Examining the Biotech 2017 Landscape: Trump, IPOs, Alternative Approvals Pathways, and More

Earlier this month, San Francisco once again played host to thousands of investors who wanted to take the pulse of the biotech industry for 2017 and to see if they can find the most worthy companies or areas deserving of investment. Yes, the 35th Annual J.P. Morgan Healthcare Conference came and went—as did the rival 9th Annual Biotech Showcase held just down the street—so now it’s time to reflect on what those investors learned.

PM360 spoke to Nate Gallon, Partner at Hogan Lovells LLP in Silicon Valley, as well as his colleague Asher Rubin, Global Head of the Life Sciences Industry Group at Hogan Lovells LLP, who were present at both conferences and spoke to plenty of attendees. Additionally, Rubin also moderated a panel at the Biotech Showcase on “Partnership and Alliance Models with Tech, Pharma, and Medical Devices,” which featured speakers from Qualcomm Life, Johnson & Johnson Health and Wellness Solutions, Verily Life Sciences, and Proteus Digital Health. Together they share their perspectives on the conferences, what themes emerged, what company presentations interested them the most, how the industry plans to handle Trump, and much more.

Asher Rubin, Global Head of the Life Sciences Industry Group at Hogan Lovells LLP
Nate Gallon, Partner at Hogan Lovells LLP

PM360: What were your general impressions of the conferences? Were people talking about any big trends to expect in 2017?

Asher Rubin: I heard a lot of talk about doing deals, but not as much deals are actually being done as in some past years. The 2015 conference was exuberant with lots of IPOs and other deals of that sort. Then last year was probably a little bit quieter. This year it seemed as if people were talking about transactions and financings again. But ultimately, I felt like it was more talk and less “do.”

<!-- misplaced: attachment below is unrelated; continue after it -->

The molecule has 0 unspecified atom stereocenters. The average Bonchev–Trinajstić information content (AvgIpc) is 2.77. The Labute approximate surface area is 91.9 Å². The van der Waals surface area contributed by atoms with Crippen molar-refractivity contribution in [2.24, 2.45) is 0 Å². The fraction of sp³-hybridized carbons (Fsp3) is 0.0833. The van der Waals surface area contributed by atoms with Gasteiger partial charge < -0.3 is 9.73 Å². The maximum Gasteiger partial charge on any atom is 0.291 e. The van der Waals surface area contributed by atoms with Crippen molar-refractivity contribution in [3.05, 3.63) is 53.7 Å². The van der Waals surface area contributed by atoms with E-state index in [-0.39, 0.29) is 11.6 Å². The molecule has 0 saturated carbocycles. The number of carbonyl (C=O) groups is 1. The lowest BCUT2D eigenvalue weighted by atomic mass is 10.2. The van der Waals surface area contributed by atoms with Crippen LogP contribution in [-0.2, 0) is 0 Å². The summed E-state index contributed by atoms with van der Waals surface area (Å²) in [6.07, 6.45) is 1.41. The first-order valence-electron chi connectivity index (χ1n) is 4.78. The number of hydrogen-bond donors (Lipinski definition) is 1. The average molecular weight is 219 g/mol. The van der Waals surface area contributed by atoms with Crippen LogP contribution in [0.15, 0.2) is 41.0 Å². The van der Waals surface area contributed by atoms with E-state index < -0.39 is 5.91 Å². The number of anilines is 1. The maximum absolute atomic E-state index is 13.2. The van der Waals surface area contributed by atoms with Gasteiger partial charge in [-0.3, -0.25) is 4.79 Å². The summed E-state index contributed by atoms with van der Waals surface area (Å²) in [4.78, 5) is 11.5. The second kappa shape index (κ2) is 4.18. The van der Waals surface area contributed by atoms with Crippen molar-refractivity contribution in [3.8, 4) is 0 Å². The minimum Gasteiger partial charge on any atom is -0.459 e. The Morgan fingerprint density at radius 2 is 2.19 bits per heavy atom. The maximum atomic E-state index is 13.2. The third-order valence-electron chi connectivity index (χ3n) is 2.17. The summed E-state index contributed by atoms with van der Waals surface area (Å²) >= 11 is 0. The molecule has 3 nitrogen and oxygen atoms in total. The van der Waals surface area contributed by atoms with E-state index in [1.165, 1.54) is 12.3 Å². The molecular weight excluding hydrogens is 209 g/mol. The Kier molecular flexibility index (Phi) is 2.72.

As far as trends, anything in the world of immuno-oncology is still hot. That’s been a trend going on for a couple of years, but I feel it is still the biggest trend out there. Also, some interesting work is happening around allergies and infectious diseases.

Another thing to keep an eye on: I heard a lot of excitement about Chinese investment coming into U.S. life sciences companies, as well as U.S. companies forming partnerships in China to try and open up the China market. The talk was more sophisticated than in years past.

Nate, did you have any impressions that you would like to mention?

Nate Gallon: I would second Asher’s observation about lots of talk, certainly on the non-life sciences side, but I am seeing some venture activity on the life sciences side. But on the whole, there is a lot of expectancy. On the life sciences side, I don’t know how much is based on the macroeconomics of the various sub-industries within life sciences and how much is based on the more macro environments in terms of the eight years of a very tepid bull run and now the expansion of uncertainty around the impending presidency of Donald Trump. That is keeping people wondering what to do from a deal perspective. But on the venture side, where the stakes are much lower and the dollar size is much smaller, a lot of activity was happening at the end of 2016, and that continues on in the early going in 2017.

In regard to Trump, I know both conferences had sessions discussing what to expect. Did anyone express confidence in a plan yet or is it just uncertainty all around?

Nate Gallon: I met with a group of life sciences bankers from an investment bank, and I asked them: “What are you guys doing? What are you hearing from your clients? And what are you doing internally in terms of forecasting and sketching out what the next couple years might look like under a Trump presidency?”

And one of the bankers turned to me and said, “When it comes to a potentially lower corporate tax policy we can sketch that. We can roleplay and come up with various models that show what that looks like.”

But when it comes to the whole discussion around the ACA potentially being rolled back, either partially or fully, he said, “We don’t even know how to get our arms around that. We can’t plan for that. We’re just stopped dead in our tracks. We have to see how this plays out over the next several months before we can even start to think about this intelligently from a modeling and forecasting perspective.”